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Activities at the Abuja office of Amnesty International was temporarily brought to a halt as over 1000 protesters on Wednesday stormed the office to protest what they described as ‘plot to destabilise Nigeria

After the Israeli helicopter deal was torpedoed by the Obama administration, an infuriated Nigerian Ambassador to the U.S, Ade Adefuye accused the U.S of undermining Nigeria’s war effort by refusing to approve arms sales.

In its response, the American government said it has supported Nigeria to the extent its law permits, and accused the Nigerian security forces of human rights violations. The U.S. said its laws do not allow sales of arms to countries with such human rights record.

Nigeria has a track record of defending democratic norms in West Africa. Nigeria has on three occasions used its military might to enforce democracy in West Africa. Compare that to Chad and Cameroon, whose leaders have held in to power for 40 years and show no sign of ever wanting to relinquish power.

Yet the U.S is carrying out shipments, running into several billions of dollars, to countries with abysmal human rights records, including brutal suppression of democratic dissents. I’m not gonna go into Middle Eastern countries with poor Human rights records Amnesty International and the ICJ conveniently ignore.

When this pathetic excuse is challenged, they play the corruption card. Nigeria will need to seriously tackle corruption if it is to succeed in stamping out Boko Haram they say. Then follow this up with the announcement the U.S. is fully suspended buying Nigerian crude oil in, a decision that helped plunge Nigeria into one of its most severe financial crises when the oil price fell to a seven-year low.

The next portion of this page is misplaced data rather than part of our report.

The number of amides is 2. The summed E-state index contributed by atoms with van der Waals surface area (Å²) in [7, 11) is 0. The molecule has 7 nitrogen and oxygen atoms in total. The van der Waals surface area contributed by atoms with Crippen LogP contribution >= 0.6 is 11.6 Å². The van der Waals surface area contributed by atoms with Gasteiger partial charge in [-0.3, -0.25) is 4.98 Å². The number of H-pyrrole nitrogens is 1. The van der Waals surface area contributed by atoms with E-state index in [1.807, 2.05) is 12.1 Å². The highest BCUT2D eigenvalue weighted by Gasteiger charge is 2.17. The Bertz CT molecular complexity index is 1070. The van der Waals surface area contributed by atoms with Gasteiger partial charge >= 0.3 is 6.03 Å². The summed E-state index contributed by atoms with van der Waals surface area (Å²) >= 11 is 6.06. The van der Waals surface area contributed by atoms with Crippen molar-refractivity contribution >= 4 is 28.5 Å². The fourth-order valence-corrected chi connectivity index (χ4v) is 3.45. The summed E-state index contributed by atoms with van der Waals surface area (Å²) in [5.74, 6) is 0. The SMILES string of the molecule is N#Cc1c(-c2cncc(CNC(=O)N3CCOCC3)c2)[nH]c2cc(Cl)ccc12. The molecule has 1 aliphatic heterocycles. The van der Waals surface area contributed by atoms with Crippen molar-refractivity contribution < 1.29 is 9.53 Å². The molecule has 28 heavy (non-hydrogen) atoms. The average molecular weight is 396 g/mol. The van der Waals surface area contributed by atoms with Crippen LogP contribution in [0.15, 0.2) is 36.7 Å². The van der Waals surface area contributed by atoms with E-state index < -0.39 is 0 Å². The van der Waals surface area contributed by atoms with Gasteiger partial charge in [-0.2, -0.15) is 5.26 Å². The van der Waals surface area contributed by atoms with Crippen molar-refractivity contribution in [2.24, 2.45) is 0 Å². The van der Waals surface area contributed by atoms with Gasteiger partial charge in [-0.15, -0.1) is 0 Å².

Under President Trump the situation may change, as Trump is a pragmatist and hence unlikely to buy into this political correct stereotyping the Liberals in America love, but this is no remedy. It is imperative Abuja takes the necessary steps for exiting the Rome Statute and its creation- the International Criminal Court, to ensure that the military can fight terrorism without the cloak of blackmail constantly hanging over them.

And perhaps more importantly, the government must in the interim assure the military that it is insulated from the International Criminal Court in view of its operations meeting international standard of rules of engagement.

Nigeria has been a responsible member of the United Nations and has met and even surpassed its obligation as a powerhouse. It is regrettable that Nigeria’s effort to completely vanquish the jihadi group is constantly being frustrated owing to several external interferences. These interferences include strategic support for the terrorists by international NGOs like Amnesty International and other groups representing its interests in Nigeria and the willingness of Nigeria’s neighbours to be used as proxy to destabilize Nigeria in exchange for a guarantee to hold on to power.

The clandestine support from these NGOs has ensured that Boko Haram continues to get sympathy to use as propaganda for recruiting and radicalizing new members and continue to attempt occasional attacks on soft targets. It has in this regard moved from using hardened fighters to deploying underage girls that are able to evade security scrutiny to carry out attacks”

The International Criminal Court is constantly used by the United States and France to harass and intimidate military commanders and troops to discourage them from being committed to defeating Boko Haram. The myriads of lies and unsubstantiated report from Amnesty International and other groups usually have built-in texts that threaten military personnel with arraignment for war crimes and crimes against humanity before the International Criminal Court.”

What has Nigeria even benefited as a member of these criminal organisations anyway ? We lost Bakassi to the bias one sided ICJ ruling. It’s time Nigeria joins South Africa and Kenya and take steps towards exiting the court because of its selective justice and usage as a tool for modern-day colonialism.